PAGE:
Geomechanics Research

Geomechanics research in EES is grounded in field work, laboratory rock and fracture mechanics, and theoretical mechanical modeling, all of which are applied to problems related to earthquake hazards, the architecture of petroleum fields, and the design of underground mines. Current research is focused on experimental investigation of rock friction at fast slip rates and large normal stress, field-based study of the mechanics of kilometer-scale clastic intrusions, and numerical investigation of roof stability problems in mines related to topographic stress perturbations.
Hydrogeology Research

Focus on the studies of chemical processes in the intersection of the hydrosphere, geosphere, and biosphere, particularly on the nexus of environment, energy, and water resources. In particular, the coupling of physical, chemical, and biological processes, and the application of hydrology and aqueous geochemistry to critical issues of groundwater contamination and energy security such as nuclear waste disposal and carbon sequestration.
Neotectonics-Geodesy Research

Neotectonics ,a subdiscipline of tectonics, studies the motions and deformations of the Earth's crust at recent geological time. Research initiatives at UTA focuses on the plate movement and boundaries of the North American and Caribbean plates using seismic and marine geophysical survey data, together with the global positioning system (GPS).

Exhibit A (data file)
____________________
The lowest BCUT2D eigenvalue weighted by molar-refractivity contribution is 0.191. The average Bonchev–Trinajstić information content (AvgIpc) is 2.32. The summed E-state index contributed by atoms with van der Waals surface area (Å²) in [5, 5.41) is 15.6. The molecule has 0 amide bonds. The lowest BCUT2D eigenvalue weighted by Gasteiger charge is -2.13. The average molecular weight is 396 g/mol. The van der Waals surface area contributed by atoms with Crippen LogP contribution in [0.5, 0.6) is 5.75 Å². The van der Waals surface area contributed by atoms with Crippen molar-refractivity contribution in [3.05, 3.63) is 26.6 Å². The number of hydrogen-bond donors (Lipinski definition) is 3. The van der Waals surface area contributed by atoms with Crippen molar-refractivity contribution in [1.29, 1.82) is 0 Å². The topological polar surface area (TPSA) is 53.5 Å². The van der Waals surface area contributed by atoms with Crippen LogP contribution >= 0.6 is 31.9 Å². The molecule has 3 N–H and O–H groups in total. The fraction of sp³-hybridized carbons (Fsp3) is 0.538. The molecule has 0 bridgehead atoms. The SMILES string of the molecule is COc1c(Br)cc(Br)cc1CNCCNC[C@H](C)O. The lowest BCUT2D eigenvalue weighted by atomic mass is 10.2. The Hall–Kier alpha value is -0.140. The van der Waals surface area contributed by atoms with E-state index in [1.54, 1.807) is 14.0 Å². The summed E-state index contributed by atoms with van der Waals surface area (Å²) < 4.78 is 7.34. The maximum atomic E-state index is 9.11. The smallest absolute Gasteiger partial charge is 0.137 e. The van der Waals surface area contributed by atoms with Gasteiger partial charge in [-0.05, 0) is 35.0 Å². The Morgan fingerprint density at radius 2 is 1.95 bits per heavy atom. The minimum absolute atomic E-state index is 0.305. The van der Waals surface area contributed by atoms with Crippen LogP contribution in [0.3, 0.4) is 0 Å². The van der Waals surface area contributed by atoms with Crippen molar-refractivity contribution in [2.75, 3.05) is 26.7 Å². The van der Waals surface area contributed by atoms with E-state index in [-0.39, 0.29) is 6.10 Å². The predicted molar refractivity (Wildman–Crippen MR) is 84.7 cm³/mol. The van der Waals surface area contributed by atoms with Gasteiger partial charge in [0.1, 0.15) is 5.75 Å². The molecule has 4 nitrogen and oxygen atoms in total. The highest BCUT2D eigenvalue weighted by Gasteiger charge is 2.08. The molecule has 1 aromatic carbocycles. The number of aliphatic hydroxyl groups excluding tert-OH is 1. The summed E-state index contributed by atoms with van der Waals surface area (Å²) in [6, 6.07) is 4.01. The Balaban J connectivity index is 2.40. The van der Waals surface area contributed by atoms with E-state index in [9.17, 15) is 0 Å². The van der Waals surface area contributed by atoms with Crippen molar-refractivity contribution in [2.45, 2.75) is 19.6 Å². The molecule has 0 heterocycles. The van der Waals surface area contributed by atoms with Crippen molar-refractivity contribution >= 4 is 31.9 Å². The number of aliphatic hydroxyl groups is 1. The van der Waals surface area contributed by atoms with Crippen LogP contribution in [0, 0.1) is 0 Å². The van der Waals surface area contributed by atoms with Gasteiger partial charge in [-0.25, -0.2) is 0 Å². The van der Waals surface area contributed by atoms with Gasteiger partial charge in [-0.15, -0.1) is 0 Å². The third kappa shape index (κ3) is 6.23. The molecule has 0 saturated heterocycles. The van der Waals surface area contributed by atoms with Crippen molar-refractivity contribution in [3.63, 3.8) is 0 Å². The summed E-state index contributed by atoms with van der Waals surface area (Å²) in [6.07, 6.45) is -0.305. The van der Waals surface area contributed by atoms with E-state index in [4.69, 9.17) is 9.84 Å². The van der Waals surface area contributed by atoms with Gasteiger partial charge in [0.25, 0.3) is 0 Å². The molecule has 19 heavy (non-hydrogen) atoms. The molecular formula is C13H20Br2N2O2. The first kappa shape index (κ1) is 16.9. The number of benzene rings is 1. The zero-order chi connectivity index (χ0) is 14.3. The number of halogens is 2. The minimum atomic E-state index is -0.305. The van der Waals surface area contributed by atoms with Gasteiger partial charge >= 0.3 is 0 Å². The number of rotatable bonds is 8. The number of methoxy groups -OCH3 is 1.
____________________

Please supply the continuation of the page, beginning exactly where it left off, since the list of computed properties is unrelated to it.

Paleoceanography Research

Research in paleoceanography uses geochemical tracers in the modern environment and on ancient samples to test our understanding of biogeochemical cycling in the ocean with the ultimate goal of better constraining these processes and understanding records of the past. Current research employs non-traditional stable isotopes (Ca, Sr) in combination with more traditional paleoclimate proxies.
Sedimentology Research

Sedimentary rocks provide the most continuous record of mountain building process, climate change, and paleogeography. Current research focuses on describing sedimentary structures and stacking patterns, collecting quantitative proxy data, interpreting the processes involved in sediment transport, determining topographic, climatic and diagenetic influence on sediment isotopic record, and subsidence modeling of forming accommodation space. These works constrain the mechanisms creating sedimentary basins, and the climatic and environmental changes associated with the accommodation.
Structural Geology and Tectonics Research

Research highlights the measurement of natural strain and its relationship to folds and faults. Geometric and numerical modeling of geologic deformation is utilized. Research has been conducted on fracturing and fracture density studies as well as regional structural geology particularly in the areas of the Ouachitas, Arbuckles, Appalachians, U.S. Rocky Mountains, California Coast Ranges and theTaiwan Foldbelt.